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Details of Grant 

EPSRC Reference: EP/R023581/1
Title: ISCF Wave 1: Materials research hub for energy conversion, capture, and storage
Principal Investigator: Monroe, Dr C W
Other Investigators:
Snaith, Professor HJ Grant, Professor P Worsley, Professor D
McMillan, Professor PF Skinner, Professor SJ Brett, Professor D
Shearing, Professor P Giustino, Professor F Bruce, Professor P
Nelson, Professor J Kucernak, Professor A Brandon, Professor NP
Durrant, Professor J Haque, Professor SA Bhagat, Dr R
Aguadero, Dr A
Researcher Co-Investigators:
Project Partners:
AGM Batteries Ltd BASF C-Tech Innovation Ltd
DST Innovations Ltd High Value Manufacturing (HVM) Catapult ITM Power Plc
Jaguar Land Rover Limited Johnson Matthey National Physical Laboratory NPL
NSG Group (UK) QinetiQ
Department: Materials
Organisation: University of Oxford
Scheme: Standard Research - NR1
Starts: 01 October 2017 Ends: 30 September 2021 Value (£): 1,831,453
EPSRC Research Topic Classifications:
Energy Storage Fuel Cell Technologies
Solar Technology
EPSRC Industrial Sector Classifications:
Related Grants:
Panel History:  
Summary on Grant Application Form
Realising a secure, low-carbon energy future depends upon integrating variable generation into the energy system at a large scale, as well as efficiently harvesting renewable energy. Electrochemical and photoelectrical conversion devices are critical to this goal. The fundamental phenomenon that controls how all such devices perform is charge transport, both through and between materials. The Materials Research Hub for Energy Capture, Conversion, and Storage (M-RHECCS) sets out to advance understanding of the structure/function relations that control charge transport in energy materials, forging general principles that govern charge mobility and exchange. By so doing we will lay a foundation for the informed design of next-generation energy materials.

Prior efforts at this scale have built teams centred on isolated technologies. Our vision is more integrated, recognizing that electronic, ionic, and mixed conductors form the operational cores of solar cells, fuel cells, batteries, capacitors, and electrolysers. Impressive advances have been made to face some challenges, delivering innovative processes, analytical techniques, and computational models, but poor integration between application areas restricts progress. M-RHECCS brings together world-leading experts across materials disciplines and energy technologies to form a new network, encouraging unorthodox thinking to spark transformative science. The M-RHECCS will connect experimentalists and theorists across disciplines to advance the basic science of charge mobility. Team members will also examine challenges in translating new science into manufacture and application.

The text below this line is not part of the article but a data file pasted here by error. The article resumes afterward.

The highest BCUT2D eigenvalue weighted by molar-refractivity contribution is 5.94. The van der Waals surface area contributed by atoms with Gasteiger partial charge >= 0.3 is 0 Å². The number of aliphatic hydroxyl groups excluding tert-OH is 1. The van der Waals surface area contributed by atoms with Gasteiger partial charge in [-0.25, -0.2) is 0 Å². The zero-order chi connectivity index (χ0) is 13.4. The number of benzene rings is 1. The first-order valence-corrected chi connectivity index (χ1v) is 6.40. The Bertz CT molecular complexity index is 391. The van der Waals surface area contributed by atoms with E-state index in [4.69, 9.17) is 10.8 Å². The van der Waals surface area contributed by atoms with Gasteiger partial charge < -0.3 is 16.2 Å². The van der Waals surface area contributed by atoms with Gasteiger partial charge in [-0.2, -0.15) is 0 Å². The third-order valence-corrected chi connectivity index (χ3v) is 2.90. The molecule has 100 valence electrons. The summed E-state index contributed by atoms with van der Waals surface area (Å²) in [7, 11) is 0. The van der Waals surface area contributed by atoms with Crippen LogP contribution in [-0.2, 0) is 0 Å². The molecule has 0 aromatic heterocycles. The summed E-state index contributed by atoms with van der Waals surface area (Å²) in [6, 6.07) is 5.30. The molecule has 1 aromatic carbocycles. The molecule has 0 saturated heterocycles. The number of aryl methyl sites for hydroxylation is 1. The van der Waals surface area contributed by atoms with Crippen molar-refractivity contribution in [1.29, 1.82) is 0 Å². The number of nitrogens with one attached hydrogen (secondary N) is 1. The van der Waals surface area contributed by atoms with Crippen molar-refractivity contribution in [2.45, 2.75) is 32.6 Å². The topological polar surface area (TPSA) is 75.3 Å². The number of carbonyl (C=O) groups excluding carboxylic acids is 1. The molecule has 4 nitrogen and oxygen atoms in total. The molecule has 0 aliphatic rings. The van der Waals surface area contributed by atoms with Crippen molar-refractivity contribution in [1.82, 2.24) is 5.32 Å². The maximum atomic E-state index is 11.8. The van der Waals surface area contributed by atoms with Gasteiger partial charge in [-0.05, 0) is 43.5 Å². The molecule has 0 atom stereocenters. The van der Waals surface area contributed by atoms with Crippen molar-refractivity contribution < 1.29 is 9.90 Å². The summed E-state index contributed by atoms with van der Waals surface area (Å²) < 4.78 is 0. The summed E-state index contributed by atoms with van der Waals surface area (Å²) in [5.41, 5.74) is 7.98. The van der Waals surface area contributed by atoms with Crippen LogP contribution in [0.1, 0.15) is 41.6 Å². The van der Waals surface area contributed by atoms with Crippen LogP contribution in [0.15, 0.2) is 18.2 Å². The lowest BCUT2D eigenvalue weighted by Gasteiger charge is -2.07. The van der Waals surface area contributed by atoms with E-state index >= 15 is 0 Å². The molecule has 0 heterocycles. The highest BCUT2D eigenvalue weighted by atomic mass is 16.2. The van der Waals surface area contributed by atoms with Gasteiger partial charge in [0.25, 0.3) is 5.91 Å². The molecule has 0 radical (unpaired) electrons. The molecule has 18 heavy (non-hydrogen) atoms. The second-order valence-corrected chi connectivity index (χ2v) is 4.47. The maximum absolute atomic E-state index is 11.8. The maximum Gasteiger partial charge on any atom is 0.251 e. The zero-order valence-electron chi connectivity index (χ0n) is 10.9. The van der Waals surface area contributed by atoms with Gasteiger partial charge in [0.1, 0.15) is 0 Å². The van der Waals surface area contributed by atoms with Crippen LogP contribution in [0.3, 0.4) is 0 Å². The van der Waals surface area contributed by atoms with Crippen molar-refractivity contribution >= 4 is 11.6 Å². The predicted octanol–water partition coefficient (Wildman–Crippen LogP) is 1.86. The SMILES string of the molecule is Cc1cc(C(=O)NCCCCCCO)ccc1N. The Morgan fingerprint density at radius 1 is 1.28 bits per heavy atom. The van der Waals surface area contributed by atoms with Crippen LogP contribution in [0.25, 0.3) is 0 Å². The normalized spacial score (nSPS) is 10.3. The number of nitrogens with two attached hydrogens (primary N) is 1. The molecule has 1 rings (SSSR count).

To ensure impact we propose to focus on 1) breaking the paradigm of 'power or energy' by making porous electrodes and porous or microstructured composites that produce power and energy, 2) structure/function relations that govern charge mobility in mixed ion/electron conductors (MIECs) and ultimately control the performance and stability of MIEC-based electrodes and active media and 3) elucidating transport modes in unconventional ion conducting polymers and ceramics. Porous electrodes and microstructured composites are used in almost all electrochemical devices and in new types of solar cell. We shall investigate how pore size, structure, and order influence power and energy density in electrochemical systems, how microstructure influences current generation and efficiency in solar cells, and how to optimise both. Single-phase MIECs are found in electrodes and active layers of hybrid solar cells, as well as electrodes in fuel cells, electrolysers, and Li-ion batteries. Optical, electrical, and electrochemical measurements, and self-consistent simulation, will combine to elucidate factors that control charge mobility and the critical issue of stability. Ion-conducting polymers and ceramics are core to fuel cells and electrolysers, and solid Li+ conductors could enable all-solid-state batteries, but high conductivity and suitable mechanical properties must be achieved. We aim to learn what material features control ion transport to pave the way for designing innovative conductors.

M-RHECCS will also research the translation of advances in porous electrodes, MIECs and ion-exchange materials into scaleable materials and devices. We will assess the value of better charge-transport materials to power generation via detailed analysis of operational data from actual building-integrated solar generation/storage systems . Engagement with our many industrial partners will maximise our work's impact.

The M-RHECCS will pull together not only the energy materials researchers across our five partner institutions but also network stakeholders with cognate interests across the UK, in academia, industry, government, and beyond. We will engage with international leaders in charge-transport materials, inviting them to visit the Hub and the UK more widely and take part in M-RHECCS organised networking events.
Key Findings
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Potential use in non-academic contexts
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Organisation Website: http://www.ox.ac.uk